The weekend schedule was full, with both a morning and evening battle.  A night battle was scheduled for the first time, as well, but we were uncertain as to how that would work, since the artillery night fire was scheduled that evening, followed by the dance, which was scheduled to be on site--on the battlefield--for the first time. 

Saturday morning opened with battalion parade--before I could get an adequate supply of coffee into my bloodstream.   My mind was a bit sluggish so messed up a few things in parade, but we got by.  We ran through some drill, then went straight to the battlefield for the morning battle. 

The battle went well and pretty much as planned.  We had a little down-time between battles--a chance to make future plans and talk with spectators as they came through our camps.  

Culp's Hill was the scenario for the  afternoon battle, and it definitely had a better result than the Culp's Hill scenario at the Gettysburg 150th.   We advanced by division, with Lt Col Clark taking the right wing up against dismounted cavalry, and I taking the left wing against the hill's center.  We pushed forward and fell back several times.  I kept expecting the Yankees to push beyond the fence in the confusion of our regrouping, but never did they leave the security of their fence.    Col Julian stayed with my wing, but he took a bit of a hands-off approach with me--merely giving me the actions to take, and letting me take command of the wing, being there to be my crutch.  It was the thrill to feel like I was expanding to the next level.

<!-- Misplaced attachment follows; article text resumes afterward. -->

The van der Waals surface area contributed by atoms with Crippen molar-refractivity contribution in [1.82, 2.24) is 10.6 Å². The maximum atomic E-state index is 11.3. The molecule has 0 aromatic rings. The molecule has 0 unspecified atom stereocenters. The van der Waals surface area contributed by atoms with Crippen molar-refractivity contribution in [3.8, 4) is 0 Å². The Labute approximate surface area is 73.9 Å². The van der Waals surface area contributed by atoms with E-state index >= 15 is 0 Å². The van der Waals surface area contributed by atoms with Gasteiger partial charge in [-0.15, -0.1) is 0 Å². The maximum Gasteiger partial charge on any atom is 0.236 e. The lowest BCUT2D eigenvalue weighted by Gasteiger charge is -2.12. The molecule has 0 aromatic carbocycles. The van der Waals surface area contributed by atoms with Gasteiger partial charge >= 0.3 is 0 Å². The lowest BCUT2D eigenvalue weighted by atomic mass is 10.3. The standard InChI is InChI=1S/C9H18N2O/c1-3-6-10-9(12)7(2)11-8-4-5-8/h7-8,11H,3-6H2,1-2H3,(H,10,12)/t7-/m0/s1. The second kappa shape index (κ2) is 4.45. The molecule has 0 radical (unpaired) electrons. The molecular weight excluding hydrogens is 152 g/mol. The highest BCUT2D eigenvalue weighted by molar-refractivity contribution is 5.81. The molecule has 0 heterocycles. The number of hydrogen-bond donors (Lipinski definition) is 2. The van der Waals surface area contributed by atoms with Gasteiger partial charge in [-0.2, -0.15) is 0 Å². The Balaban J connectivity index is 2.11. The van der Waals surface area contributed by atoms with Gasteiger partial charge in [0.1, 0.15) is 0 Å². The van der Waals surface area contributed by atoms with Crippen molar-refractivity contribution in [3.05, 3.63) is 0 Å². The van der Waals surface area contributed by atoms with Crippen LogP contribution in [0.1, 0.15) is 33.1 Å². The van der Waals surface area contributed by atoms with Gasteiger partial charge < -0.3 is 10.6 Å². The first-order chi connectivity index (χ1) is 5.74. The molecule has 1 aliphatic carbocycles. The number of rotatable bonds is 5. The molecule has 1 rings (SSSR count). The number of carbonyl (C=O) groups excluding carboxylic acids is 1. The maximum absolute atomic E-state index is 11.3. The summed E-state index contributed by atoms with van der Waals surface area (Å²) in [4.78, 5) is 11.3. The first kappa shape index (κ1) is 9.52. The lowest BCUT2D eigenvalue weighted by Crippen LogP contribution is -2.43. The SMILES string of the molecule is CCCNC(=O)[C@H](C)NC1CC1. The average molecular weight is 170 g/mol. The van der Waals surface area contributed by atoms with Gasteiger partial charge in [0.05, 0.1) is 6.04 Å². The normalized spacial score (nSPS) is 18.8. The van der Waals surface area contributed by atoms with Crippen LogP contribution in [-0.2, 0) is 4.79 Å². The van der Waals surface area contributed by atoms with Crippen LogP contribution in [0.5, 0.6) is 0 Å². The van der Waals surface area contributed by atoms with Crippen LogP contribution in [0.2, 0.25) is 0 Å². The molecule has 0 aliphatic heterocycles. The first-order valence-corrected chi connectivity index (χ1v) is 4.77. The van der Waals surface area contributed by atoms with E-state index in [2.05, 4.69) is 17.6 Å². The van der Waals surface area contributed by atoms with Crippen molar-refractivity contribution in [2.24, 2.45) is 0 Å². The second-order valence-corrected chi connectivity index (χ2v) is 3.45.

That evening the 1st Tennessee enjoyed a simple stew together.  Some provided various cookies for desert.  I brought some homemade applesauce.  It was a good meal and a good time together. 

Afterward, Capt Sharp, Sgt Kletzli, and I slipped over to the camp of the 4th Ohio Co B, where we discussed some ideas and rudimentary plans for next year.  The meeting went well, and I think we all are looking forward to that which is to come in 2014.